REVIEW: Plenty of glitz, humor, and charm in SpeakEasy Stage’s ‘The Prom’
It’s just so nice to be invited back to a Prom and not be the one in a frilly dress.
Though costume designer Miranda Kau Giurleo does bring all the glitz, glitter and glamour to this satirical blend of inspired true story and over the top musical comedy set in New York as well as in Edgewater, Indiana. SpeakEasy Stage Company’s The Prom delivers plenty of humor ranging from silly to parody to satirical not without its political ribbings with a sincere and underlying message about helping others.
Featuring stellar and intricate choreography by Taavon Gamble and lightheartedly directed by Paul Daigneault, SpeakEasy Stage Company continues musical comedy The Prom through June 10 live and in person at the Calderwood Pavilion in Boston Massachusetts. The show is two hours and 25 minutes with one 15 minute intermission. Click here for more information and tickets.
The Prom should sound a least a little familiar since its 2020 Netflix film adaptation debut with an abundance of its own star shine including Meryl Streep as Dee Dee and James Corden as Barry. Inspired by a true story, anxious Emma, depicted with self effacing and quiet optimism by Liesie Kelly, invites a date to the Prom with none other than Abriel Coleman as Alyssa, the daughter of the head of the Parent Teacher Association. Once a group of egocentric Broadway celebrities gets wind of this human interest story, they decide to make a difference in this small Indiana town.
Lit with soft and cheerful pastels by Karen Perlow, The Prom features a flashy and dynamic set design including checkered red carpet doubling for any high school setting. One of the stage highlights is a chameleon-like, glittering backdrop complete with shimmering disco ball and an onstage orchestra hidden behind a sports scoreboard.
The Prom is helmed by a strong and exuberant cast with exceptional comedic timing. Dynamite duo Barry Glickman and Dee Dee, portrayed with pizzazz by Johnny Kuntz and Mary Callanan, deliver lots of laughs as seemingly shallow thespians, but their real charm is exposed by the people they meet in this fish out of water production. Their wild antics and Callanan’s fantastic belt are on spectacular display for fist pumping and humorous Changing Lives. Adorned with glamorous red hair, Callanan shines in the commanding and infectious solo It’s Not About Me and has lively and fun loving chemistry with Anthony Pires Jr as compassionate and forthright Mr. Hawkins. Pires Jr adds a shy charisma to the role and his scenes with Emma and Dee Dee are touching and memorable especially for the sweet solo, We Look to You.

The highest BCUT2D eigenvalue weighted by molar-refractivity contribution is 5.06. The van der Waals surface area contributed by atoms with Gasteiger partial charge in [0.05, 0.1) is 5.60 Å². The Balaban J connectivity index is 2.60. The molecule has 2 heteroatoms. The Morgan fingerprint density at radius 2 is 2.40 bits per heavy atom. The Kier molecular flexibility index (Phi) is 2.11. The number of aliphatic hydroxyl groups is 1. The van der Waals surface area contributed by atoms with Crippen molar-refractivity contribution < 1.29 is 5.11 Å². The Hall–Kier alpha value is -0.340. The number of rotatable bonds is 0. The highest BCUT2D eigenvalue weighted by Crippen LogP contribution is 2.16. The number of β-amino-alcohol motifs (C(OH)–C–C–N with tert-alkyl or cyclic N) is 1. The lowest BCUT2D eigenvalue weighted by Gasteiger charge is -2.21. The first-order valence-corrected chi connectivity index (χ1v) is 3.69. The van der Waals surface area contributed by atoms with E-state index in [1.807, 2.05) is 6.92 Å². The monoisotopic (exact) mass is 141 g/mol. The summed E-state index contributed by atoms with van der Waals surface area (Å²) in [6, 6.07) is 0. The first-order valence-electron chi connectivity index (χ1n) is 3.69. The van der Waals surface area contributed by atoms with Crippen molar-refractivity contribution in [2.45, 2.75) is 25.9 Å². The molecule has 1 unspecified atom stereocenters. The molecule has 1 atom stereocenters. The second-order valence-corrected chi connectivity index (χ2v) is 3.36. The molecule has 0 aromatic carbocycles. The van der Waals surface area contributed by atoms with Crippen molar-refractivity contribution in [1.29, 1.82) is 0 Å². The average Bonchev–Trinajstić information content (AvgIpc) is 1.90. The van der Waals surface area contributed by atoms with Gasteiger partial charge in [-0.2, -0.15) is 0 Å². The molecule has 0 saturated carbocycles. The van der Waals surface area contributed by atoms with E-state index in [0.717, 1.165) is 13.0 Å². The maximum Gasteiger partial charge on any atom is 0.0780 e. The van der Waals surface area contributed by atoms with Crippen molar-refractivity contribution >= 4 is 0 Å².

Meagan Lewis-Michelson as no nonsense PR rep Sheldon Saperstein and inspirational Lisa Yuen as Angie Dickenson both have their great comedic moments, but Jared Troilo is a bit of a scene stealer hatching outrageous theatrical schemes to unique pronunciations as aspiring actor Trent Oliver. Troilo’s character could have easily become obnoxious as the show progressed, but Troilo’s Trent remained endearing at every turn. Though Troilo is wonderful in every number, perhaps the cheeky Love Thy Neighbor is the most noteworthy fueled by surprising musical accompaniment and gospel influences.
The Prom deals with some serious topics including betrayal, but balances it well with the show’s overall optimistic tone. It is positive throughout, even in the face of Emma’s most difficult challenges. Liesie Kelly’s lovely Just Breathe mixes dry wit with Kelly’s mellifluous vocals and smiling eyes. Emma’s high school classmates are painted as shallow and insensitive and as far as storytelling, it might have been nice to have at least one of them sympathetic to Emma’s plight from the start.
Boasting amazing choreography that not only is reminiscent of popular musicals Footloose and Hairspray, but The Prom contains a wealth of welcome, inside Broadway references. From a clapping and celebratory champagne dance to the Fosse-inspired choreography of Zazz to the intricate chorography of It’s Time to Dance, Gamble with Paul S. Katz’s music direction creates a complex yet sparkling escape to fun and frivolity if only temporarily from the realities of life.
SpeakEasy Stage Company continues musical comedy The Prom through June 10 live and in person at the Calderwood Pavilion in Boston Massachusetts. Click here for more information and tickets.